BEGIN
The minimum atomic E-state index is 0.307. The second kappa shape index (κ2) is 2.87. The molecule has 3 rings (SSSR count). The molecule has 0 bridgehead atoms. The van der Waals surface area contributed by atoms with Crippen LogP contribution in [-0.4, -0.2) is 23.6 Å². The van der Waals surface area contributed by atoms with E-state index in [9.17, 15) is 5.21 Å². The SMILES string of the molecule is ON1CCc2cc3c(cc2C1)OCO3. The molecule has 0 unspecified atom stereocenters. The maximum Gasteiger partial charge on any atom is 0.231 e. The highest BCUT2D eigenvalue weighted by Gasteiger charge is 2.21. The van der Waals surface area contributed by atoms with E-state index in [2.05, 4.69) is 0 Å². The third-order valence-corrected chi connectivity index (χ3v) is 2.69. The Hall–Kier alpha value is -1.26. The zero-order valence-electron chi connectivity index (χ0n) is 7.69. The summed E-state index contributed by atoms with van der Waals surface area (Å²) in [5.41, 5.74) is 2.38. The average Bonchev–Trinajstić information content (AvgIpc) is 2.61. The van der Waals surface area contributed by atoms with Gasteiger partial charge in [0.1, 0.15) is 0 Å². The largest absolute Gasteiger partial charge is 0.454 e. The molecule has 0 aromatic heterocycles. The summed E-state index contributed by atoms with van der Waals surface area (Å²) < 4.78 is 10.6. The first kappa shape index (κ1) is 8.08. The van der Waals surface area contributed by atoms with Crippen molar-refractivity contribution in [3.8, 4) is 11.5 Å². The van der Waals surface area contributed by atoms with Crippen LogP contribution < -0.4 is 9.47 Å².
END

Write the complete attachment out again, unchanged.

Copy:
The minimum atomic E-state index is 0.307. The second kappa shape index (κ2) is 2.87. The molecule has 3 rings (SSSR count). The molecule has 0 bridgehead atoms. The van der Waals surface area contributed by atoms with Crippen LogP contribution in [-0.4, -0.2) is 23.6 Å². The van der Waals surface area contributed by atoms with E-state index in [9.17, 15) is 5.21 Å². The SMILES string of the molecule is ON1CCc2cc3c(cc2C1)OCO3. The molecule has 0 unspecified atom stereocenters. The maximum Gasteiger partial charge on any atom is 0.231 e. The highest BCUT2D eigenvalue weighted by Gasteiger charge is 2.21. The van der Waals surface area contributed by atoms with E-state index in [2.05, 4.69) is 0 Å². The third-order valence-corrected chi connectivity index (χ3v) is 2.69. The Hall–Kier alpha value is -1.26. The zero-order valence-electron chi connectivity index (χ0n) is 7.69. The summed E-state index contributed by atoms with van der Waals surface area (Å²) in [5.41, 5.74) is 2.38. The average Bonchev–Trinajstić information content (AvgIpc) is 2.61. The van der Waals surface area contributed by atoms with Gasteiger partial charge in [0.1, 0.15) is 0 Å². The largest absolute Gasteiger partial charge is 0.454 e. The molecule has 0 aromatic heterocycles. The summed E-state index contributed by atoms with van der Waals surface area (Å²) < 4.78 is 10.6. The first kappa shape index (κ1) is 8.08. The van der Waals surface area contributed by atoms with Crippen molar-refractivity contribution in [3.8, 4) is 11.5 Å². The van der Waals surface area contributed by atoms with Crippen LogP contribution < -0.4 is 9.47 Å².